The last time I talked with my Dad, he was coherent. That was just a week ago. He is less so today. His mind and body are less and less cooperative. The human body can only go so far. Take so much. Yet it is doggedly determined to live.
So I will covet in my heart my most recent visits with Vincent Francis Parlato. My father. My Dad. I flew to New York the day after Christmas. Everything looked like I was not going to make it back there before he died. But I did. And he soldiered on. He even made it out of the ICU and into a rehab hospital. And I had time with him. Time to hold his hands that I love so much. No one has hands like my Dad, massive and imposing, once strong and powerful. Now weakened by neuropathy and age. Time to talk. To squeeze next to him in his bed, all six foot three of him with my arm across his immense chest and my head on his shoulder, and just be quiet. To hear him breathe. To stroke his hair. To kiss his scruffy face. To smell his scent. To say one more time, "I love you, Dad." To hear one more time, "I love you too." I even got to see him smile and capture it in my mind forever. A precious, precious gift of time, and touch.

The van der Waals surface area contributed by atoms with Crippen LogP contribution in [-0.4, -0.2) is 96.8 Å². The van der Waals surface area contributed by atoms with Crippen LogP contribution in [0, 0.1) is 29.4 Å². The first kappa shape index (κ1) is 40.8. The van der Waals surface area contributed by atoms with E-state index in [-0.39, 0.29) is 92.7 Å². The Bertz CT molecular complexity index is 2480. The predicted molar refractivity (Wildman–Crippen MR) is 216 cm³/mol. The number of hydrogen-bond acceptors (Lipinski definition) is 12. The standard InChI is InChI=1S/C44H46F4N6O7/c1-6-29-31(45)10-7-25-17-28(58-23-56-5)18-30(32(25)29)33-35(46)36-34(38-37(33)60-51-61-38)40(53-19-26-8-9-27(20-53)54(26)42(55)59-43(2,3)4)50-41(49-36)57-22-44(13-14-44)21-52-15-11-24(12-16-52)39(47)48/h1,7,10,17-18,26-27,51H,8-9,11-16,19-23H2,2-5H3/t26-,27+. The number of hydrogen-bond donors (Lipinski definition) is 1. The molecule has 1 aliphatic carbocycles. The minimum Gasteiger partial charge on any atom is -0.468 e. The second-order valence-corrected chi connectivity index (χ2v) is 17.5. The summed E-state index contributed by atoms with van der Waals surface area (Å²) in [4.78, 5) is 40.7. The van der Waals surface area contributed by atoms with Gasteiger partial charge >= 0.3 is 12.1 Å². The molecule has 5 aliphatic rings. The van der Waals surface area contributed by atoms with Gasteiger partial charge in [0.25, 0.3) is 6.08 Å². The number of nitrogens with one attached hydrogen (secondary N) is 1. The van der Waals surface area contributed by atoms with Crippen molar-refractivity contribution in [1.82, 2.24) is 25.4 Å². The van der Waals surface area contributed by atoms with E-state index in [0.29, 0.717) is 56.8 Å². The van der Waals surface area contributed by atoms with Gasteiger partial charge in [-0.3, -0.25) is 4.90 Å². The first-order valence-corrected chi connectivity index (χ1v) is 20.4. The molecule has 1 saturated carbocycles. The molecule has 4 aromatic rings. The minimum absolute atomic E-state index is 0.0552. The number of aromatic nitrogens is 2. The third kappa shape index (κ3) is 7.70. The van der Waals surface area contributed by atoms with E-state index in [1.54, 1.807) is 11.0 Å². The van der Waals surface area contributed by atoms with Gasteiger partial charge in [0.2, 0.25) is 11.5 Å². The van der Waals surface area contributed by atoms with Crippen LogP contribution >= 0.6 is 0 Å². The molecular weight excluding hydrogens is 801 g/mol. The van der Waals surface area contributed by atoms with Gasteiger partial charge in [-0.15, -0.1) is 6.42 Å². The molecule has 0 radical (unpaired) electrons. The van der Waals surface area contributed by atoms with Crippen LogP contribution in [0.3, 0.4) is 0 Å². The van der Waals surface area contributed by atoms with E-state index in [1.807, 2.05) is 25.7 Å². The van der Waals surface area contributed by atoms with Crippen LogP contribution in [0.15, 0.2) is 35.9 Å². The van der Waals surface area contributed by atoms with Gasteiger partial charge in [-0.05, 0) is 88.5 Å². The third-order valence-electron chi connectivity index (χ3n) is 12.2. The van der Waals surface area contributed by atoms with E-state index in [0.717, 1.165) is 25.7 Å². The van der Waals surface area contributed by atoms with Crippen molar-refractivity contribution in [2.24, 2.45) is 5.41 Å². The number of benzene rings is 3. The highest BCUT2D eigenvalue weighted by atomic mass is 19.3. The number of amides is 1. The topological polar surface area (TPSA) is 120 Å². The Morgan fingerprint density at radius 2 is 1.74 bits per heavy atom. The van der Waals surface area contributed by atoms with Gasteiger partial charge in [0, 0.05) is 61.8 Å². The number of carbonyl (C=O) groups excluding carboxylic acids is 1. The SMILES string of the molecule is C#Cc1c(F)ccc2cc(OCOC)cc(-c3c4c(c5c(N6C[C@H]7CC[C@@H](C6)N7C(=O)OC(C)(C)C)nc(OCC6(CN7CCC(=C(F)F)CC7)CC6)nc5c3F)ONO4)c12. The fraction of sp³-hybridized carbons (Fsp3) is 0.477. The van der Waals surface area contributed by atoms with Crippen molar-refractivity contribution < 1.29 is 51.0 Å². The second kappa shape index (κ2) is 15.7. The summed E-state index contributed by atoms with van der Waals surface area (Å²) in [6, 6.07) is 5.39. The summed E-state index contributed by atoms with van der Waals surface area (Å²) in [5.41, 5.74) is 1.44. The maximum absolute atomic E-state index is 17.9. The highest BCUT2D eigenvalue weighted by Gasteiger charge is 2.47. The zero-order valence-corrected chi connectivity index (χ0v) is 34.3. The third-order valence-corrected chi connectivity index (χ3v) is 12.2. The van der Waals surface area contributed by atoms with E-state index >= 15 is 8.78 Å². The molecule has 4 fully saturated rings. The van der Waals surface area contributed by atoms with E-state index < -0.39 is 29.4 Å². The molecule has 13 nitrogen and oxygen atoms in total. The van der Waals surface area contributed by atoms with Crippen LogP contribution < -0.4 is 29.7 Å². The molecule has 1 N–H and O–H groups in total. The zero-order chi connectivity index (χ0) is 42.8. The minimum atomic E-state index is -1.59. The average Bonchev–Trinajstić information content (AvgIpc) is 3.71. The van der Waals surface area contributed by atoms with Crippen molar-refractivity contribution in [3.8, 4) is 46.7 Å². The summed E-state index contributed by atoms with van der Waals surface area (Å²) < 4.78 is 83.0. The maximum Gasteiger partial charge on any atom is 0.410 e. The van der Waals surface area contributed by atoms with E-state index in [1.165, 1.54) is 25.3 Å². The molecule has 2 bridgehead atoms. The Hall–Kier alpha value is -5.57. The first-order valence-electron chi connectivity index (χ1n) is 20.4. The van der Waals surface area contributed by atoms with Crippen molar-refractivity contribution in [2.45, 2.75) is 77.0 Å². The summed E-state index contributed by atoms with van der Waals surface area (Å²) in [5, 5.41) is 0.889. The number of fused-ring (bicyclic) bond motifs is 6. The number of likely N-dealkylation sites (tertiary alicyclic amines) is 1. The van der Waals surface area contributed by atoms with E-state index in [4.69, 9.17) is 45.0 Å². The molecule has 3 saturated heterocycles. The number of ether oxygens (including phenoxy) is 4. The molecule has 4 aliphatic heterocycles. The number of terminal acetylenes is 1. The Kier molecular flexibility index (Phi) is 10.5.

Susan Parlato Revels
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